Contenido: I. Containing the Analysis of Determinate Quantities.- Section I. Of the Different Methods of calculating Simple Quantities.- Chap. I. Of Mathematics in general.- II. Explanation of the signs + plus and - minus.- III. Of the Multiplication of Simple Quantities.- IV. Of the Nature of whole Numbers, or Integers, with respect to their Factors.- V. Of the Division of Simple Quantities.- VI. Of the Properties of Integers, with respect to their Divisors.- VII. Of Fractions in general.- VIII. Of the Properties of Fractions.- IX. Of the Addition and Subtraction of Fractions.- X. Of the Multiplication and Division of Fractions.- XI. Of Square Numbers.- XII. Of Square Roots, and of Irrational Numbers resulting from them.- XIII. Of Impossible, or Imaginary Quantities, which arise from the same source.- XIV. Of Cubic Numbers.- XV. Of Cube Roots, and of Irrational Numbers resulting from them.- XVI. Of Powers in general.- XVII. Of the Calculation of Powers.- XVIII. Of Roots, with relation to Powers in general.- XIX. Of the Method of representing Irrational Numbers by Fractional Exponents.- XX. Of the different Methods of Calculation, and of their Mutual Connexion.- XXI. Of Logarithms in general.- XXII. Of the Logarithmic Tables now in use.- XXIII. Of the Method of expressing Logarithms.- Section II. Of the different Methods of calculating Compound Quantities.- Chap. 1. Of the Addition of Compound Quantities.- II. Of the Subtraction of Compound Quantities.- III. Of the Multiplication of Compound Quantities.- IV. Of the Division of Compound Quantities.- V. Of the Resolution of Fractions into Infinite Series.- VI. Of the Squares of Compound Quantities.- Chap. VII. Of the Extraction of Roots applied to Compound Quantities.- VIII. Of the Calculation of Irrational Quantities.- IX. Of Cubes, and of the Extraction of Cube Roots.- X. Of the higher Powers of Compound Quantities.- XI. Of the Transposition of the Letters, on which the demonstration of the preceding Rule is founded.- XII. Of the Expression of Irrational Powers by Infinite Series.- XIII. Of the Resolution of Negative Powers.- Section III. Of Ratios and Proportions.- Chap. I. Of Arithmetical Ratio, or of the Difference between two Numbers.- II. Of Arithmetical Proportion.- III. Of Arithmetical Progressions.- IV. Of the Summation of Arithmetical Progressions.- V. Of Figurate, or Polygonal Numbers.- VI. Of Geometrical Ratio.- VII. Of the greatest Common Divisor of two given Numbers.- VIII. Of Geometrical Proportions.- IX. Observations on the Rules of Proportion and their Utility.- X. Of Compound Relations.- XI. Of Geometrical Progressions.- XII. Of Infinite Decimal Fractions.- XIII. Of the Calculation of Interest.- Section IV. Of Algebraic Equations, and of the Resolution of those Equations.- Chap. I Of the Solution of Problems in General.- II. Of the Resolution of Simple Equations, or Equations of the First Degree.- III. Of the Solution of Questions relating to the preceding Chapter.- IV. Of the Resolution of two or more Equations of the First Degree.- V. Of the Resolution of Pure Quadratic Equations.- VI. Of the Resolution of Mixed Equations of the Second Degree.- VII. Of the Extraction of the Roots of Polygonal Numbers.- VIII. Of the Extraction of Square Roots of Binomials.- Chap. IX. Of the Nature of Equations of the Second Degree.- X. Of Pure Equations of the Third Degree.- XI. Of the Resolution of Complete Equations of the Third Degree.- XII. Of the Rule of Cardan, or of Scipio Ferreo.- XIII. Of the Resolution of Equations of the Fourth Degree.- XIV. Of the Rule of Bombelli for reducing the Resolution of Equations of the Fourth Degree to that of Equations of the Third Degree.- XV. Of a new Method of resolving Equations of the Fourth Degree.- XVI. Of the Resolution of Equations by Approximation.- II. Containing the Analysis of Indeterminate Quantities.- Chap. I. Of the Resolution of Equations of the first Degree, which contain more than one unknown Quantity.- II. Of the Rule which is called Regula Caeci, for determining by means of two Equations, three or more Unknown Quantities.- III. Of Compound Indeterminate Equations, in which one of the unknown Quantities does not exceed the first Degree.- IV. Of the Method of rendering Surd Quantities of the form, ?(a + bx + cx2), Rational.- V. Of the Cases in which the Formula, a + bx + cx2, can never become a Square.- VI. Of the Cases in Integer Numbers, in which the Formula ax2 + b becomes a Square.- VII. Of a particular Method, by which the Formula, an2 + 1, becomes a Square in Integers.- VIII. Of the Method of rendering the Irrational Formula,?(a + bx + cx2 + dx3), Rational.- IX. Of the Method of rendering rational the Incommensurable Formula, ?(a + bx + cx2 + dx3 + ex4).- X. Of the Method of rendering rational the irrational Formula, $$ \sqrt[3]{{\left( {a + bx + c{x^{2}} + d{x^{3}}} \right)}} $$.- XI. Of the Resolution of the Formula, ax2 + bxy + cy2, into its Factors.- XII. Of the Transformation of the Formula, ax2 + cy2, into Squares, and higher Powers.- XIII. Of some Expressions of the Form, ax4 + by4, which are not reducible to Squares.- XIV. Solution of some Questions that belong to this Part of Algebra.- Chap. XV. Solutions of some Questions in which Cubes are required.- Additions.- Chap. I. Of Continued Fractions.- II. Solution of some Curious and New Arithmetical Problems.- III. Of the Resolution in Integer Numbers of Equations of the first Degree containing two unknown Quantities.- IV. General Method for resolving in Integer Equations of two unknown Quantities, one of which does not exceed the first Degree.- V. A direct and general Method for finding the values of z, that will render Quantities of the form, ?(a + bx + cx2), rational, and for resolving, in rational Numbers, the indeterminate Equations of the second Degree, which have two unknown Quantities, when they admit of Solutions of this kind.- Resolution of the Equation, Ap2 + Bq2 = z2, in Integer Numbers.- VI. Of Double and Triple Equalities.- VII. A direct and general Method for finding all the values of y expressed in Liteger Numbers, by which we may render Quantities of the form, ?(Ay2 + B), rational; A and B being given Integer Numbers; and also for finding all the possible Solutions, in Integer Numbers, of Indeterminate Quadratic Equations of two unknown Quantities.- Resolution of the Equation, cy2 ? 2nyz + Bz2=1, in Integer Numbers.- First Method.- Second Method.- Of the Manner of finding all the possible Solutions of the Equation, cy2 ? 2nyz + Bz2=1, when we know only one of them.- Of the Manner of finding all the possible Solutions, in whole numbers, of Indeterminate Quadratic Equations of two unknown Quantities.- VIII. Remarks on Equations of the Form, p2=Aq2 + 1, and on the common Method of resolving them in whole Numbers.- IX. Of the Manner of finding Algebraic Functions of all Degrees, which, when multiplied together, may always produce similar Functions.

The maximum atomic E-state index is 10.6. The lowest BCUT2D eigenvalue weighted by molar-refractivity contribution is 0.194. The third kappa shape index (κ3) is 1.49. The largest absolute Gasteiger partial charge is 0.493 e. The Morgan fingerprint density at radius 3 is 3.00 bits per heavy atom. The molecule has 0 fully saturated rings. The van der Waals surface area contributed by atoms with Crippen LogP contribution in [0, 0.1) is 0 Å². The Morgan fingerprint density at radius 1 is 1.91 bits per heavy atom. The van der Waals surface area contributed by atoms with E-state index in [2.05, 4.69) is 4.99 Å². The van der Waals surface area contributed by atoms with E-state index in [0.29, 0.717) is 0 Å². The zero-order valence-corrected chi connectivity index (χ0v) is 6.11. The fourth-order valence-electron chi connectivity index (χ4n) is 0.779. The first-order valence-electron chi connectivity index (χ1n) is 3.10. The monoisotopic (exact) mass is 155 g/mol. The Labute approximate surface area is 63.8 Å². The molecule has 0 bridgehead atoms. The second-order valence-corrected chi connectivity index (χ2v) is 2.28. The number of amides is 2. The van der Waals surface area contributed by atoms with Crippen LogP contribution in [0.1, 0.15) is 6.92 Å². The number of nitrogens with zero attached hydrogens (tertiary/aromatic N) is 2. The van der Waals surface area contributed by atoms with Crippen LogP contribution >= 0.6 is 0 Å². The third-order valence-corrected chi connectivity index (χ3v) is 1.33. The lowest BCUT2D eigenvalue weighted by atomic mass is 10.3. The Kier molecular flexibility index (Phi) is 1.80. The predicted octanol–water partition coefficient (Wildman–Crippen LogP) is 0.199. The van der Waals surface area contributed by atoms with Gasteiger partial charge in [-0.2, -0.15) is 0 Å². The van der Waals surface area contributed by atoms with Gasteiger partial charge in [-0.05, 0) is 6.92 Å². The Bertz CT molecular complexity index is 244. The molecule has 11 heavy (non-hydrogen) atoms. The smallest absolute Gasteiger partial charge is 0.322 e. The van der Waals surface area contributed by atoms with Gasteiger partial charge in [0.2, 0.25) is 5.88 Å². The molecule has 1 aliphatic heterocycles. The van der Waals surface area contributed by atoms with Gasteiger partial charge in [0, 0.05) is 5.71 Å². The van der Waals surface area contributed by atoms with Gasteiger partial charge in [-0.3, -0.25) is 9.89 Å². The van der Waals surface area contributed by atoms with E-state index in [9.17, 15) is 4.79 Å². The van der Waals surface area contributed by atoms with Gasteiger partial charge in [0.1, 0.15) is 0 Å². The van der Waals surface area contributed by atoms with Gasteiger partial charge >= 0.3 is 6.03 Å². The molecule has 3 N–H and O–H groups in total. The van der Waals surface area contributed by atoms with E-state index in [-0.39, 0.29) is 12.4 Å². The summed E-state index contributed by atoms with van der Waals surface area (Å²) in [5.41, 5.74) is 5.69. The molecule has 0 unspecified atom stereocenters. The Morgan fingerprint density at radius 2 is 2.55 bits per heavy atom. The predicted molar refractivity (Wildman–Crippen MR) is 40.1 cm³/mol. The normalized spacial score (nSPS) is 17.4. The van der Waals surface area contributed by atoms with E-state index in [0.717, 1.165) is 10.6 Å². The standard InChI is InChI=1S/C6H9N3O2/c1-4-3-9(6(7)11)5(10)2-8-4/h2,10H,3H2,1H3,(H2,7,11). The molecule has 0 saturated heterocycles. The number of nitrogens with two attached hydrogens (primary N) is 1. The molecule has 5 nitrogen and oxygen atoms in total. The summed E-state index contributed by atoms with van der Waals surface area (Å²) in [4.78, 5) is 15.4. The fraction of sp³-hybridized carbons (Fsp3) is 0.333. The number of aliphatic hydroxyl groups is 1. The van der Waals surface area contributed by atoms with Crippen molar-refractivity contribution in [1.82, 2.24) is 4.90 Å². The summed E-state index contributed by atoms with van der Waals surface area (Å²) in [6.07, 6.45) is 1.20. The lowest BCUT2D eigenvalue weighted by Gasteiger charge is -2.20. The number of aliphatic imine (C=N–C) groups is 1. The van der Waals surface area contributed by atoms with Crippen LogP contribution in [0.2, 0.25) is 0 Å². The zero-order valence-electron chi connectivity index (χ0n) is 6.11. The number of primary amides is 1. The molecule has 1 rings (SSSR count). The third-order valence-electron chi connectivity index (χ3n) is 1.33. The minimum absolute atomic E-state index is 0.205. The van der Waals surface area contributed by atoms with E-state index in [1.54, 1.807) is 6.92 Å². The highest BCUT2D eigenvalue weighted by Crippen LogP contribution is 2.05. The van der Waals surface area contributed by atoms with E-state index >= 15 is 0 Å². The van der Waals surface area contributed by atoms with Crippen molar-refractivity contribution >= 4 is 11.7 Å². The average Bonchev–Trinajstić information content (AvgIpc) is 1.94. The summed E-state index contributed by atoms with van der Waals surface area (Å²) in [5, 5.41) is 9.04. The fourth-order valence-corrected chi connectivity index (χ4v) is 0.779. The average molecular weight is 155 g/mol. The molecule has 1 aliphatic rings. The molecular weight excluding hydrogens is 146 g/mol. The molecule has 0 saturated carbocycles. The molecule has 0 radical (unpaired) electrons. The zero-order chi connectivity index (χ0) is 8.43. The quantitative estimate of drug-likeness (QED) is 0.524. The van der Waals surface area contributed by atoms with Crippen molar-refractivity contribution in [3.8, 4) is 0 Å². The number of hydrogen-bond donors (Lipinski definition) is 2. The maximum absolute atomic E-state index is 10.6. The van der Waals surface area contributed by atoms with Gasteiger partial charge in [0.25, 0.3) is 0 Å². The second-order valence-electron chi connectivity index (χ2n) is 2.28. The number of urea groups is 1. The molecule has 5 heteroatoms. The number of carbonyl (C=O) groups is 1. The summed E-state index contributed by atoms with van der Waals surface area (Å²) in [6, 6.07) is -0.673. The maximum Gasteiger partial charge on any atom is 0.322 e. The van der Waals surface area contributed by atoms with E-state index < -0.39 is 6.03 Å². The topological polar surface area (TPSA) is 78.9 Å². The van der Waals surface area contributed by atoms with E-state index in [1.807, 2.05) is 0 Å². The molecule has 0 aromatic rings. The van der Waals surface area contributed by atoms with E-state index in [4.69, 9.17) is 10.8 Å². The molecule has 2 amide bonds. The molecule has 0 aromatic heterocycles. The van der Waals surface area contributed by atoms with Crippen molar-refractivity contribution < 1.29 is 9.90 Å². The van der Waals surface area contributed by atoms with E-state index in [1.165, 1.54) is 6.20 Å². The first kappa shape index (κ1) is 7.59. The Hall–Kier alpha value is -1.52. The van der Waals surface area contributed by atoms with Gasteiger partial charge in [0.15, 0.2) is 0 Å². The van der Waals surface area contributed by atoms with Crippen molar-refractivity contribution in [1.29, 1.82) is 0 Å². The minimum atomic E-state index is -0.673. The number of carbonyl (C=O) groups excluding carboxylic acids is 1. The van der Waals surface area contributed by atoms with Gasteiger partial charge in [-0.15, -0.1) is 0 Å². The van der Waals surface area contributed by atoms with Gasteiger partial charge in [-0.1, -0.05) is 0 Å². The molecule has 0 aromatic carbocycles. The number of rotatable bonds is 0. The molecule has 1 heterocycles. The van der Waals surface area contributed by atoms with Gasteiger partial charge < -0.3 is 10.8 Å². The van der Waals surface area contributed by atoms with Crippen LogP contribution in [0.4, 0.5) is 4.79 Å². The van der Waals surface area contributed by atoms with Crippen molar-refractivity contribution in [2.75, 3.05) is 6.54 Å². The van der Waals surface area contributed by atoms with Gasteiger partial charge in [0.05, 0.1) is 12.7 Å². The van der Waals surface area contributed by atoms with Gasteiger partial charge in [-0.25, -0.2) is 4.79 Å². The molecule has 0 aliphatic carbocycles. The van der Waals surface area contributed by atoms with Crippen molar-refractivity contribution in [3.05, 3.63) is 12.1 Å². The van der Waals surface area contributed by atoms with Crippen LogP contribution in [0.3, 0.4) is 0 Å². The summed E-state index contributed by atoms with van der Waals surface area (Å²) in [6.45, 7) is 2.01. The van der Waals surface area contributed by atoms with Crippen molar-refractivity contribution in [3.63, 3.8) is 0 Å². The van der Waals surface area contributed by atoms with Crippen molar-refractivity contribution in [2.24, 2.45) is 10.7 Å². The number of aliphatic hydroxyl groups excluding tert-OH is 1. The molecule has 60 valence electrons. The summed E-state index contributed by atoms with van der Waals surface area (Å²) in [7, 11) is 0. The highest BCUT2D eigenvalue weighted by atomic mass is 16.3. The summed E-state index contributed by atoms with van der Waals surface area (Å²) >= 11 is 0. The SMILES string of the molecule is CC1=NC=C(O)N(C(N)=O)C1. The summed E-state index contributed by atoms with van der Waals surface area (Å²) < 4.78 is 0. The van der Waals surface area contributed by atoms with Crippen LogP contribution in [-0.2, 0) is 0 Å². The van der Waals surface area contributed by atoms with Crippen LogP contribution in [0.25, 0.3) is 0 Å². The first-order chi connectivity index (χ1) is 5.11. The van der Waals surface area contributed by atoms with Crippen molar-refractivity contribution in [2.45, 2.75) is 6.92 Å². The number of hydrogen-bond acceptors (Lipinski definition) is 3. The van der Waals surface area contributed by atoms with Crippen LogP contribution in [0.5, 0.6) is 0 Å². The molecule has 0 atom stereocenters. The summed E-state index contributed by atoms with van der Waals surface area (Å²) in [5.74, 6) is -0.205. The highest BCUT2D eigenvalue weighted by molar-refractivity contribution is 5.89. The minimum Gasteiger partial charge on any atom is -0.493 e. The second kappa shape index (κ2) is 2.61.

Otros títulos: Vollständige Anleitung zur Algebra.
Responsabilidad: Euler ; translated by John Hewlett ; with an introduction by C. Truesdell.

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"This is a facsimile reprint of John Hewlett's 1840 translation of Euler's Algebra and Lagrange's Additions thereto. Most of Euler's contribution is elementary, nothing more advanced than solving Leer más